6. Condemning anything that comes from the heart from God toward God is a condemnable behaviour. It hurts the heart of God, and it can easily quench the Holy Spirit.
     
  7. Yes, complete freedom, in a congregation that allows Holy Spirit free reign, not denying any gift He offers, and holds Jesus Christ to be their lead pastor.
     
  8. If it came from the heart of God, wouldn't the apostle Paul have mentioned it? Or perhaps John, the disciple whom Jesus loved, who leaned upon His breast? Or Peter, whose love was tested and strengthened and drawn out by the Lord? These apostles, who were so uniquely acquainted with what was in the heart of God, who were instrumental in the first building work of the Church... their ministry leaves out anything of the art or science of man. They were wholly occupied with another Man altogether.
     
  9. Is the Holy Spirit being allowed free reign, in the conditions described above?
     
  10. Why would Paul have to mention something that we all know from the full measure of the word? It's enough that Holy Spirit speaks it to us, personally. All pure worship, in all its various exp0ressions, comes from Him and goes to Him.
     
  11. Absolutely, and I thank God for churches in this world that allow Him free reign. God is blessed.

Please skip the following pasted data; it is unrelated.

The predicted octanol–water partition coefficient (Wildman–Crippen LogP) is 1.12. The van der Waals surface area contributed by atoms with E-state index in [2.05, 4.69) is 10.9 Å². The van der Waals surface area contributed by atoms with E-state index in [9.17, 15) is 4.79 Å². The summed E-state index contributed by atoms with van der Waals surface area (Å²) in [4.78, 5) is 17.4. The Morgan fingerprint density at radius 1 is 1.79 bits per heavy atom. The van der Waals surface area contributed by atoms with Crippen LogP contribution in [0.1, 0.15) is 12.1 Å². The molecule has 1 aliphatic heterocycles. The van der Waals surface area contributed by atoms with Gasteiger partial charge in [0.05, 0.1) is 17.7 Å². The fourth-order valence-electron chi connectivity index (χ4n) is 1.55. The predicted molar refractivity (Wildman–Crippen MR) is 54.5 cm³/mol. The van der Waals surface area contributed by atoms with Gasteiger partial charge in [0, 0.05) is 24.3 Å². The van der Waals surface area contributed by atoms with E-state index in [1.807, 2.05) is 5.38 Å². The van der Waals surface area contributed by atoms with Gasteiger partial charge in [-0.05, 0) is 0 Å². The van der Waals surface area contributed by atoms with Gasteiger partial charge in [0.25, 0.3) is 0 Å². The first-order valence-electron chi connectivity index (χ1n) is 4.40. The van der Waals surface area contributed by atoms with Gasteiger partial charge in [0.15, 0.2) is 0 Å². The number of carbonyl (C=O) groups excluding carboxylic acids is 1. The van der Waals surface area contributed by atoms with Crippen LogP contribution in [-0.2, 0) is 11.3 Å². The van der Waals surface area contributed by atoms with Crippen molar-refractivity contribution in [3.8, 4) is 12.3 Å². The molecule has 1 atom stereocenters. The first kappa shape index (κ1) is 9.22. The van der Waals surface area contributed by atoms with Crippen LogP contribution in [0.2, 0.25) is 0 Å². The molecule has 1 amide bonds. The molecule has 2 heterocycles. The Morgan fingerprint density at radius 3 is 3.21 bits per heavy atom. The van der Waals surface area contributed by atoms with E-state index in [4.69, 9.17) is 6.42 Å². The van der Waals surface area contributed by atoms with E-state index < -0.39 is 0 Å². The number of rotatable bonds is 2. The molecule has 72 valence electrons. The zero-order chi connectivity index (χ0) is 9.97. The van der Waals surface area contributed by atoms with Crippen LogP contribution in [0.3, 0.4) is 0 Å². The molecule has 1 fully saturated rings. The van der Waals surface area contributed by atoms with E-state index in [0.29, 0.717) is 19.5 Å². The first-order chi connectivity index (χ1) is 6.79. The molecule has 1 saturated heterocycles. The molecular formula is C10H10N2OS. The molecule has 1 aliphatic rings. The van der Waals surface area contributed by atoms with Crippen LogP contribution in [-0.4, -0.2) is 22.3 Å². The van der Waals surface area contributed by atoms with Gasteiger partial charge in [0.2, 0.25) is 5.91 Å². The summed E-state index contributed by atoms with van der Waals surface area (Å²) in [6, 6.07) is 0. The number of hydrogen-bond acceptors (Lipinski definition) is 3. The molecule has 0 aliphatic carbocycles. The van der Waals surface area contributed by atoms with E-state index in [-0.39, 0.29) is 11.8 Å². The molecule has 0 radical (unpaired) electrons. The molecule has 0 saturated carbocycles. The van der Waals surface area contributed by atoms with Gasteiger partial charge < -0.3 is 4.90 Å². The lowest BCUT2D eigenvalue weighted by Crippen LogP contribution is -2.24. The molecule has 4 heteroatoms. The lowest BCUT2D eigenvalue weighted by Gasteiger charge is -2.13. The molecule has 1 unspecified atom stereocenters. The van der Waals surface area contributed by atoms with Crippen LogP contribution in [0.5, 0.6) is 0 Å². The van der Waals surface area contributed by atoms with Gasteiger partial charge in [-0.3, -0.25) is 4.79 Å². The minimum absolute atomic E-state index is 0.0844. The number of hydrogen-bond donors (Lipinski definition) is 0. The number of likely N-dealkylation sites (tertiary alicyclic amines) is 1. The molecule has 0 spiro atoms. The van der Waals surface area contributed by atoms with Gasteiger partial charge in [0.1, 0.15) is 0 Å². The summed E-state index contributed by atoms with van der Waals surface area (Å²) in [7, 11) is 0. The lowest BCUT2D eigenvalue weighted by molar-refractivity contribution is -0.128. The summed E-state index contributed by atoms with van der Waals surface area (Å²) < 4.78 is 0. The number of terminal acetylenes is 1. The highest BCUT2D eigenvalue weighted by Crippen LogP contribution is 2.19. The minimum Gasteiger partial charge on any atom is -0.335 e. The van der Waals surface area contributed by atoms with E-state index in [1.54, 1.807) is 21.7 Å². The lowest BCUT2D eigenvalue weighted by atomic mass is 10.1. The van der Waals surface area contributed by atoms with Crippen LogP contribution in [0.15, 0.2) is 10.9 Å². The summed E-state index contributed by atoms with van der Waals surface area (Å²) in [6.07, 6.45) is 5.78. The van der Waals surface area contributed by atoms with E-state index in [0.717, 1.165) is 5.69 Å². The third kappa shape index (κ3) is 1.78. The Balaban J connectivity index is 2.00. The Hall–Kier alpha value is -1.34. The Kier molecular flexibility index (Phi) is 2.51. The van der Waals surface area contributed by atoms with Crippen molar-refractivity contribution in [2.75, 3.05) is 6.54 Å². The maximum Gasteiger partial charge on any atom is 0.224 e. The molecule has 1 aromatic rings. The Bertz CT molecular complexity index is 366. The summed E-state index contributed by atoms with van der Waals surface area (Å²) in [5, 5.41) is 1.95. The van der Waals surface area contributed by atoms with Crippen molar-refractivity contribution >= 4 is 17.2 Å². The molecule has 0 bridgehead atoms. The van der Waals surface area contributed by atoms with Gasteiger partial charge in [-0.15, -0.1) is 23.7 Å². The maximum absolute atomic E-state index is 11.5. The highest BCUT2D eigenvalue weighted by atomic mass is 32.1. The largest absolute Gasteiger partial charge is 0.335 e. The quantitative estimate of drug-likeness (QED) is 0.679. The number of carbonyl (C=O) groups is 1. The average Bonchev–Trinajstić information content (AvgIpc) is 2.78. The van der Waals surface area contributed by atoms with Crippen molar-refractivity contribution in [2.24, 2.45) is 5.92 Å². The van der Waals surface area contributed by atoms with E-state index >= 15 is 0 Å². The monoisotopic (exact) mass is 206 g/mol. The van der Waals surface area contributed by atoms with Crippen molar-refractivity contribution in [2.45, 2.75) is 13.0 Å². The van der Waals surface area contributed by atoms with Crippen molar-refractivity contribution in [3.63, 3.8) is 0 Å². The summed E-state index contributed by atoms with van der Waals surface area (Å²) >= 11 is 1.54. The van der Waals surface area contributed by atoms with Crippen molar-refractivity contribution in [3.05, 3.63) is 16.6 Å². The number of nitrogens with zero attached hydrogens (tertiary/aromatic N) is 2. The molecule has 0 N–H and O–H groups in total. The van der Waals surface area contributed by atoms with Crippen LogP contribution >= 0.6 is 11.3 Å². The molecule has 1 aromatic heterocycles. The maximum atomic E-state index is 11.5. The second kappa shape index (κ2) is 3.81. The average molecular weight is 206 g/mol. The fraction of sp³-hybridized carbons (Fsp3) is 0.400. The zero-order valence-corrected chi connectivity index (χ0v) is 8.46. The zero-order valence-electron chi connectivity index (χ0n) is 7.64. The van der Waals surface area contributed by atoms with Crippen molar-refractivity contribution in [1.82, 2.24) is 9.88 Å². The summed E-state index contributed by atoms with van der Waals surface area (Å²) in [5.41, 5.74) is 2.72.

12. We should be governed by the word of God as to what's pure worship - which would be in spirit and in truth. Not with the hands, or the feet, or with any of the musical instruments mentioned in the Psalms. It should be noted that the psalmist "praised" God with these things, not "worshipped" Him with them. Praise and worship are different things, though worship would lead to praise. Praise is the outward expression, and the outward expression of Christian worship is different from Jewish worship, on account of our having the Holy Spirit indwelling us and making intercession for us with our prayers, and so on. The Holy Spirit does not encourage the believer to attempt to add to His work in drawing out worship to God with works of any kind. We ought to be intelligent so as to discern between the movement of human emotion and the movement of the Spirit of God. As believers we experience both, because we aren't divorced from nature, but we ought to be able to discern them. We cannot offer an emotional response to God in worship, it has to be a spiritual response.
     
  13. I mean the conditions I was describing above, when the service of God is orchestrated and planned, and structured so as to incorporate musical recitals and pre-written sermons. That is not truly the service of God at all.
     
  14. Those who are guided and motivated by Holy Spirit in worship AND praise, are called to any manner of expression. The voice alone is good, but there is more, and God encourages us in it. Human emotion is not evil. it is good and the expression of emotion in worship and praise is desired by God. It is error to consider it sinful, because God has created us like Himself , with a full set of emotions. It is a mistake to think one is discerning spiritually, when in actuality, one is judging religiously by the flesh.